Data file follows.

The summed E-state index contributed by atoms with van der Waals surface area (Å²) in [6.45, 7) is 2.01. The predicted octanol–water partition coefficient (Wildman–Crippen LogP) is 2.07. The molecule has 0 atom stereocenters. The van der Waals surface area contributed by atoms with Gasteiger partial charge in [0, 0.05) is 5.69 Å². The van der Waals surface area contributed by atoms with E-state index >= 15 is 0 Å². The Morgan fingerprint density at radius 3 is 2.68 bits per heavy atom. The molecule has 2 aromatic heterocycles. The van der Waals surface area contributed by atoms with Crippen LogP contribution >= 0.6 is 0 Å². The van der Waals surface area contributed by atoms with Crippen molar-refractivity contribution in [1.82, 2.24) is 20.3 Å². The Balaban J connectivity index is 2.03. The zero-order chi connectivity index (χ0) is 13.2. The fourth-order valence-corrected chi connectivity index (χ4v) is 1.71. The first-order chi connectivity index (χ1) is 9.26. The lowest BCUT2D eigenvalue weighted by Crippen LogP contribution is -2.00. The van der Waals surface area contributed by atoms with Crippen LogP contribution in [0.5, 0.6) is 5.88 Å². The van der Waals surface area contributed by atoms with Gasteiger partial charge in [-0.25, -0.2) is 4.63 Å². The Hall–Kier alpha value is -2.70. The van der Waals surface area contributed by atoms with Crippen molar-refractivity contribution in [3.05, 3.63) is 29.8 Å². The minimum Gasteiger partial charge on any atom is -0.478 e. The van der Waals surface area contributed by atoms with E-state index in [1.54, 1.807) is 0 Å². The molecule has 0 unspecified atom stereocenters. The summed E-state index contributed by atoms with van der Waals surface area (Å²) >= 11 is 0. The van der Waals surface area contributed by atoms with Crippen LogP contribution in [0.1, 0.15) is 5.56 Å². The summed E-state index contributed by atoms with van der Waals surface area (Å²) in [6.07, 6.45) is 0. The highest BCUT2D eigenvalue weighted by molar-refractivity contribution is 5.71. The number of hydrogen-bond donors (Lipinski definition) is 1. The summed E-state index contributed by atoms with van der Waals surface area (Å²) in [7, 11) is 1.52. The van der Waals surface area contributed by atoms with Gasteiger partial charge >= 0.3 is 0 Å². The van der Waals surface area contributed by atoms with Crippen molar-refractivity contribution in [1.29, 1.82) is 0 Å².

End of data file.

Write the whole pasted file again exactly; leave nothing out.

The summed E-state index contributed by atoms with van der Waals surface area (Å²) in [6.45, 7) is 2.01. The predicted octanol–water partition coefficient (Wildman–Crippen LogP) is 2.07. The molecule has 0 atom stereocenters. The van der Waals surface area contributed by atoms with Gasteiger partial charge in [0, 0.05) is 5.69 Å². The van der Waals surface area contributed by atoms with E-state index >= 15 is 0 Å². The Morgan fingerprint density at radius 3 is 2.68 bits per heavy atom. The molecule has 2 aromatic heterocycles. The van der Waals surface area contributed by atoms with Crippen LogP contribution >= 0.6 is 0 Å². The van der Waals surface area contributed by atoms with Crippen molar-refractivity contribution in [1.82, 2.24) is 20.3 Å². The Balaban J connectivity index is 2.03. The zero-order chi connectivity index (χ0) is 13.2. The fourth-order valence-corrected chi connectivity index (χ4v) is 1.71. The first-order chi connectivity index (χ1) is 9.26. The lowest BCUT2D eigenvalue weighted by Crippen LogP contribution is -2.00. The van der Waals surface area contributed by atoms with Crippen LogP contribution in [0.5, 0.6) is 5.88 Å². The van der Waals surface area contributed by atoms with Gasteiger partial charge in [-0.25, -0.2) is 4.63 Å². The Hall–Kier alpha value is -2.70. The van der Waals surface area contributed by atoms with Crippen molar-refractivity contribution in [3.05, 3.63) is 29.8 Å². The minimum Gasteiger partial charge on any atom is -0.478 e. The van der Waals surface area contributed by atoms with E-state index in [1.54, 1.807) is 0 Å². The molecule has 0 unspecified atom stereocenters. The summed E-state index contributed by atoms with van der Waals surface area (Å²) >= 11 is 0. The van der Waals surface area contributed by atoms with Crippen LogP contribution in [0.1, 0.15) is 5.56 Å². The summed E-state index contributed by atoms with van der Waals surface area (Å²) in [6.07, 6.45) is 0. The highest BCUT2D eigenvalue weighted by molar-refractivity contribution is 5.71. The number of hydrogen-bond donors (Lipinski definition) is 1. The summed E-state index contributed by atoms with van der Waals surface area (Å²) in [7, 11) is 1.52. The van der Waals surface area contributed by atoms with Gasteiger partial charge >= 0.3 is 0 Å². The van der Waals surface area contributed by atoms with Crippen molar-refractivity contribution in [1.29, 1.82) is 0 Å².